For example, at Afeka we are currently looking at ways to change our approach to teaching computer programming. Since ChatGPT can produce basic software scripts, instead of assigning students exercises in producing these scripts, they can be asked to prompt ChatGPT to produce the desired scripts and subsequently take those scripts to the next level. As the capabilities of ChatGPT and the like improve and expand, we will have to adapt our teaching and learning methods accordingly.I can imagine a day when online life-like avatars function as the ultimate teacher, facilitator, or mentor in a system that personalizes a teaching process adjusted to the learning rate and level of each individual learner.
A recently published UNESCO study found that only 10% of the 450 schools and universities surveyed worldwide have developed institutional policies or formal guidance regarding the use of generative AI, indicating their resistance or, at the very least, their uncertainty in responding to the rapid rise of new technologies. Yet at the same time, a study from Intelligent.com revealed around 30% of college students used ChatGPT for schoolwork this past academic year, underscoring AI’s influence within the classroom already.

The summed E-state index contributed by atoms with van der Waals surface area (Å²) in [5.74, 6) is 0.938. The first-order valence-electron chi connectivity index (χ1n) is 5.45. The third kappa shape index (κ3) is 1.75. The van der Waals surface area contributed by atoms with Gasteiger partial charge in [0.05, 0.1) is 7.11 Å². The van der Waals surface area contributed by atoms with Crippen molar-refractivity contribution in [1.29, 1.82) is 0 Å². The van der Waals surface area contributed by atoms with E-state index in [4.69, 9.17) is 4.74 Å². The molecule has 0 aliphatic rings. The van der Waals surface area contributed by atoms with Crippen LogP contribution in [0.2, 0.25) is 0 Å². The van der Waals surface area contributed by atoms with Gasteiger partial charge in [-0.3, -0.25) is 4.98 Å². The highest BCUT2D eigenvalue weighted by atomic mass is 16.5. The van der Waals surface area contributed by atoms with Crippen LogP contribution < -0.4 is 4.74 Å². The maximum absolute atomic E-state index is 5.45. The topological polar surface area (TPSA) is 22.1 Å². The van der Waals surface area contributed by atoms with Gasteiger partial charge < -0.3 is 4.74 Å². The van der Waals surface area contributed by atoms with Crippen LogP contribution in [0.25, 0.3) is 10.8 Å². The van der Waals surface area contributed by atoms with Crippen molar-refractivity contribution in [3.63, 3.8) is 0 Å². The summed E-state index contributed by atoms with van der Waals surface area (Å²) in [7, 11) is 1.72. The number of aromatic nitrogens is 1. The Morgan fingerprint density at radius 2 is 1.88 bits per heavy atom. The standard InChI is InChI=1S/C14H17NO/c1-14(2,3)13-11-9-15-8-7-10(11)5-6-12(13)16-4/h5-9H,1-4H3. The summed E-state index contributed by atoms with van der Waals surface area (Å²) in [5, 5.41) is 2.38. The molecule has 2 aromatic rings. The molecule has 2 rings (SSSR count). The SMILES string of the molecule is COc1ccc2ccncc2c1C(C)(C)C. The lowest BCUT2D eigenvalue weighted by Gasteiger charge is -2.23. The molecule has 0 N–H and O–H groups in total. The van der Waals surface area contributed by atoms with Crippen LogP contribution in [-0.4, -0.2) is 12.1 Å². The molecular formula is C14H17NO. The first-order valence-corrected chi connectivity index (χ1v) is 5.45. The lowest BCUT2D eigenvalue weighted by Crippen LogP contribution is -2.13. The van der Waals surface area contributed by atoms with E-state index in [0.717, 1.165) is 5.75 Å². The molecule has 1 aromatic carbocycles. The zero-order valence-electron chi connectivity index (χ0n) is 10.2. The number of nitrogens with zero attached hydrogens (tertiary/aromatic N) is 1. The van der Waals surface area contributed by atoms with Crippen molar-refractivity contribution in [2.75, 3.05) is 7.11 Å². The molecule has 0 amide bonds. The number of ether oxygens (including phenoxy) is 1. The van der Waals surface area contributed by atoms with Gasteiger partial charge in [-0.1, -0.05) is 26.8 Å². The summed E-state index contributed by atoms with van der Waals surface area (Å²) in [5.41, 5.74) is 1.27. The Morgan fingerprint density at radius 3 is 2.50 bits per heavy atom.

AI will change the world as we know it and will have a dramatic, yet not entirely predictable, impact on teaching and learning processes. Although the current uncertainty can be unsettling, resisting this inevitability is futile. Instead of fearing its consequences, we should view AI as a technology that enhances the power of the human brain, much in the same way that the invention of the hammer enhanced the power of the human hand.
I trust that the world will always need scientists and engineers, whose main role is to develop novel solutions to new and existing problems — something which requires the human strengths of creativity and teamwork, as well as an innate understanding and empathy for those affected by these solutions: other humans.
That is precisely why over the past several years we have transformed the educational process at Afeka to focus on developing personal skills such as multidisciplinary teamwork, self-learning, effective communication, critical thinking, and creativity in our students. These skills are vital for success in today’s world of rapid technological progress and ensuring they are learning outcomes of our educational processes, no less so than knowledge, has become our mission.
It is essential to remember that people remain at the root of all technological innovation. Regardless of what technological advances engulf any given moment (and there are sure to be many more in the future), it is incumbent upon higher education institutions to adapt their teaching and learning processes in a manner that instills within students the personal skills that ensure their enduring success during their academic studies, throughout their life-long careers and as productive members of modern society.